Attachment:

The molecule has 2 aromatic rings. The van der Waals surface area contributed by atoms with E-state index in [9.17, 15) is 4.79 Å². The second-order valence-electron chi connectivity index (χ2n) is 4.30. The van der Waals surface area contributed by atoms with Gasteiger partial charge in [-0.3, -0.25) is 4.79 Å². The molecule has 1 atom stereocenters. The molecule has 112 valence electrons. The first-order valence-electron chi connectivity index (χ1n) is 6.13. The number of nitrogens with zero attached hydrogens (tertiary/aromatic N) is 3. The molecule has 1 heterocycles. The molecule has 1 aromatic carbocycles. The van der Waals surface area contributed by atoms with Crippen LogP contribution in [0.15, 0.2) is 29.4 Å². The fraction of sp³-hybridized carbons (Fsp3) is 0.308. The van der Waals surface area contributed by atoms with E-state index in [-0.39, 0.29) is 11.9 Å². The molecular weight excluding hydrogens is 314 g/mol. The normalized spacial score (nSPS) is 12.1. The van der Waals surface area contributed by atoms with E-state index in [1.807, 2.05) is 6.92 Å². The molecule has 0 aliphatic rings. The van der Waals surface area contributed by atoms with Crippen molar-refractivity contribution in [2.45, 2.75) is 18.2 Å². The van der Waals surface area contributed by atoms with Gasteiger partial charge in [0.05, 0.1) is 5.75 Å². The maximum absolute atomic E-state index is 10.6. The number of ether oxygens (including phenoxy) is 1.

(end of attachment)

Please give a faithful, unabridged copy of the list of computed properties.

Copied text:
The molecule has 2 aromatic rings. The van der Waals surface area contributed by atoms with E-state index in [9.17, 15) is 4.79 Å². The second-order valence-electron chi connectivity index (χ2n) is 4.30. The van der Waals surface area contributed by atoms with Gasteiger partial charge in [-0.3, -0.25) is 4.79 Å². The molecule has 1 atom stereocenters. The molecule has 112 valence electrons. The first-order valence-electron chi connectivity index (χ1n) is 6.13. The number of nitrogens with zero attached hydrogens (tertiary/aromatic N) is 3. The molecule has 1 heterocycles. The molecule has 1 aromatic carbocycles. The van der Waals surface area contributed by atoms with Crippen LogP contribution in [0.15, 0.2) is 29.4 Å². The fraction of sp³-hybridized carbons (Fsp3) is 0.308. The van der Waals surface area contributed by atoms with E-state index in [-0.39, 0.29) is 11.9 Å². The molecular weight excluding hydrogens is 314 g/mol. The normalized spacial score (nSPS) is 12.1. The van der Waals surface area contributed by atoms with E-state index in [1.807, 2.05) is 6.92 Å². The molecule has 0 aliphatic rings. The van der Waals surface area contributed by atoms with Crippen molar-refractivity contribution in [2.45, 2.75) is 18.2 Å². The van der Waals surface area contributed by atoms with Gasteiger partial charge in [0.05, 0.1) is 5.75 Å². The maximum absolute atomic E-state index is 10.6. The number of ether oxygens (including phenoxy) is 1.